Symposium addresses cultural pluralism

Kelsey Neubauer, Staff Writer

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 UVM’s devotion to cultural pluralism is promoted through education for students and faculty, according to the UVM website.

Dr. Lacretia Johnson Flash, the senior advisor and chief of staff to the vice president for human resources, diversity and multicultural affairs hosted UVM’s eighth annual Blackboard Jungle Symposium March 26-27, according to the event’s website. “It is a beautiful thing to have the freedom to speak and the freedom to express, but it also important to remember the power of our words,” Flash said.

Blackboard Jungle Symposium was an event created in 2007 to promote “inclusive excellence” at the University, according to the UVM website. Louise Leu, who works in administrative support for the Center for Cultural Pluralism, said that events like these are very important for life at the University. “[We need to promote] inclusion through education, no one can possibly know every experience that everyone goes through,” she said.

The kickoff event included a keynote speech by UVM professor Emily Bernard, the website stated. Students, such as first-year Fardowsa Ibrahim, said they were excited to hear Bernard give her talk “Real Talk about the N-Word and Other Oppressive Language.”

“I am here to hear the truth be spoken,” Ibrahim said.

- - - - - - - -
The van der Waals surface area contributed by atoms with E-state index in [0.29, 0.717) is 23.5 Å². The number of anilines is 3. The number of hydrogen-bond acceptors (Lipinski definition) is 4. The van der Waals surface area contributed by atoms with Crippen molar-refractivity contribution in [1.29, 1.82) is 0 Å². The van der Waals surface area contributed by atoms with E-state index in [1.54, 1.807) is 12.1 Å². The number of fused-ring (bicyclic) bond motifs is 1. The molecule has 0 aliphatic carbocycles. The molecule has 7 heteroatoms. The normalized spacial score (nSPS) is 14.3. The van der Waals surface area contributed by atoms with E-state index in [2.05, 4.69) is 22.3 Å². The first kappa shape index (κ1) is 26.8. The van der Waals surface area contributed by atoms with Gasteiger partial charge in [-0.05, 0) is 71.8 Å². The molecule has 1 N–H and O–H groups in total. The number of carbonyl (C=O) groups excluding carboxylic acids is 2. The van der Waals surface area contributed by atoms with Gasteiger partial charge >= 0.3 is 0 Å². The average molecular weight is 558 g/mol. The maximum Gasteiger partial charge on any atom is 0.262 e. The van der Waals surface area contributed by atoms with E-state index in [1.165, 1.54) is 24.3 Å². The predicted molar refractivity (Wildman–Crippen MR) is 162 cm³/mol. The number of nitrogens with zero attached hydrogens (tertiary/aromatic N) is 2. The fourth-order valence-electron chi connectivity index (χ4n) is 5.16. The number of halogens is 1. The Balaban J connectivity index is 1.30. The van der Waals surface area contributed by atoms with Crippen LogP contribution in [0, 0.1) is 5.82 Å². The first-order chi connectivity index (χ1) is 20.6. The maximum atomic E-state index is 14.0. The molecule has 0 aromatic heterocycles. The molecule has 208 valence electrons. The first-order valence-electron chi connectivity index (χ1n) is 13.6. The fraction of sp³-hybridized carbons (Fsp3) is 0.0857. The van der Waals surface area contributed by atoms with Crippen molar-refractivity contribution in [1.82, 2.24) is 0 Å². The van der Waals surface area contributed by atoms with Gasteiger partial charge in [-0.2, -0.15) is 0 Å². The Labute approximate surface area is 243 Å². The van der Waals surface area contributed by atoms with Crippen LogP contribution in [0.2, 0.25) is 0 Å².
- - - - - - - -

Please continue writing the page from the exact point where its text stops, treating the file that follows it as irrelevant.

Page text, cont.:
Bernard spoke about the how the use of the word has changed over time, and how it came to became more than just a word.  She said the word has become a wound in American society. “To experience the wound is not to be black or white, but to be human,” she said.

Students, such as  Lydia Milliken believe that every student should have been at the event. She said that she cannot describe in words the impact that the event had on her. “They went over so many different topics, it gave me such good insight in how to behave in a multiracial setting, which I have been trying to understand for a really long time, they spoke about things that are never spoken about,” said Milliken.

The event is intended to use the “transforming power of education,”  Flash said. The event was part of a professional development series, according to the event’s website.